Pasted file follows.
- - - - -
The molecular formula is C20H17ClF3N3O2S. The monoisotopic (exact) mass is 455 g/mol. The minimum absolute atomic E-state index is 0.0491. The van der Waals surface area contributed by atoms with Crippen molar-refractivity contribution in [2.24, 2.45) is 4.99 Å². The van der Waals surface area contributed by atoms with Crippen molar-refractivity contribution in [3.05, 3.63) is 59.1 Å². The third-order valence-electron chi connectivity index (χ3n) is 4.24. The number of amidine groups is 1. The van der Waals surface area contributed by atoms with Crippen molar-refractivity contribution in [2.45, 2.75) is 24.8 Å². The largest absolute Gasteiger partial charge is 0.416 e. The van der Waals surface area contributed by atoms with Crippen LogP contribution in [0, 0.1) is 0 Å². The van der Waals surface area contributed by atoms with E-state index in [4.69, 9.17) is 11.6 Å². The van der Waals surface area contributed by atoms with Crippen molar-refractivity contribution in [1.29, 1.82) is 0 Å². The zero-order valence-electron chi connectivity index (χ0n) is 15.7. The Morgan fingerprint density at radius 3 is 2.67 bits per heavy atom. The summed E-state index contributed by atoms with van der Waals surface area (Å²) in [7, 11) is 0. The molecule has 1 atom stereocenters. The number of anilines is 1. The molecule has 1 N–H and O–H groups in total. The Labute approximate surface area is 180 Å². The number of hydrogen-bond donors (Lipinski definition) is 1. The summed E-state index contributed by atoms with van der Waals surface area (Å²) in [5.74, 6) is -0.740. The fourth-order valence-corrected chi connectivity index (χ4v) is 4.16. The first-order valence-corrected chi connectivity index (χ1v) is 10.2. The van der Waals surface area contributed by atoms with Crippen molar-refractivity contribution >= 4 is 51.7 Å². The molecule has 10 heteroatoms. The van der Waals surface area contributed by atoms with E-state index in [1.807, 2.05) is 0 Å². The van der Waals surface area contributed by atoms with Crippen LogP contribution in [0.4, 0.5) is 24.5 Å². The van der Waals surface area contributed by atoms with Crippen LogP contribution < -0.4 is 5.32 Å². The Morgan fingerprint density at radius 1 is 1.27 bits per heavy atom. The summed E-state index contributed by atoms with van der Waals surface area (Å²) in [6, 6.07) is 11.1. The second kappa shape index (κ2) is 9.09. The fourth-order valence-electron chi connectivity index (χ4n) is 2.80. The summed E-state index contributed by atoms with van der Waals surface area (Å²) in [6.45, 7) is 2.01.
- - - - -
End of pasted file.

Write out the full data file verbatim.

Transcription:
The molecular formula is C20H17ClF3N3O2S. The monoisotopic (exact) mass is 455 g/mol. The minimum absolute atomic E-state index is 0.0491. The van der Waals surface area contributed by atoms with Crippen molar-refractivity contribution in [2.24, 2.45) is 4.99 Å². The van der Waals surface area contributed by atoms with Crippen molar-refractivity contribution in [3.05, 3.63) is 59.1 Å². The third-order valence-electron chi connectivity index (χ3n) is 4.24. The number of amidine groups is 1. The van der Waals surface area contributed by atoms with Crippen molar-refractivity contribution in [2.45, 2.75) is 24.8 Å². The largest absolute Gasteiger partial charge is 0.416 e. The van der Waals surface area contributed by atoms with Crippen LogP contribution in [0, 0.1) is 0 Å². The van der Waals surface area contributed by atoms with E-state index in [4.69, 9.17) is 11.6 Å². The van der Waals surface area contributed by atoms with Crippen molar-refractivity contribution in [1.29, 1.82) is 0 Å². The zero-order valence-electron chi connectivity index (χ0n) is 15.7. The Morgan fingerprint density at radius 3 is 2.67 bits per heavy atom. The summed E-state index contributed by atoms with van der Waals surface area (Å²) in [7, 11) is 0. The molecule has 1 atom stereocenters. The number of anilines is 1. The molecule has 1 N–H and O–H groups in total. The Labute approximate surface area is 180 Å². The number of hydrogen-bond donors (Lipinski definition) is 1. The summed E-state index contributed by atoms with van der Waals surface area (Å²) in [5.74, 6) is -0.740. The fourth-order valence-corrected chi connectivity index (χ4v) is 4.16. The first-order valence-corrected chi connectivity index (χ1v) is 10.2. The van der Waals surface area contributed by atoms with Crippen molar-refractivity contribution >= 4 is 51.7 Å². The molecule has 10 heteroatoms. The van der Waals surface area contributed by atoms with E-state index in [1.807, 2.05) is 0 Å². The van der Waals surface area contributed by atoms with Crippen LogP contribution in [0.4, 0.5) is 24.5 Å². The van der Waals surface area contributed by atoms with Crippen LogP contribution < -0.4 is 5.32 Å². The Morgan fingerprint density at radius 1 is 1.27 bits per heavy atom. The summed E-state index contributed by atoms with van der Waals surface area (Å²) in [6, 6.07) is 11.1. The second kappa shape index (κ2) is 9.09. The fourth-order valence-electron chi connectivity index (χ4n) is 2.80. The summed E-state index contributed by atoms with van der Waals surface area (Å²) in [6.45, 7) is 2.01.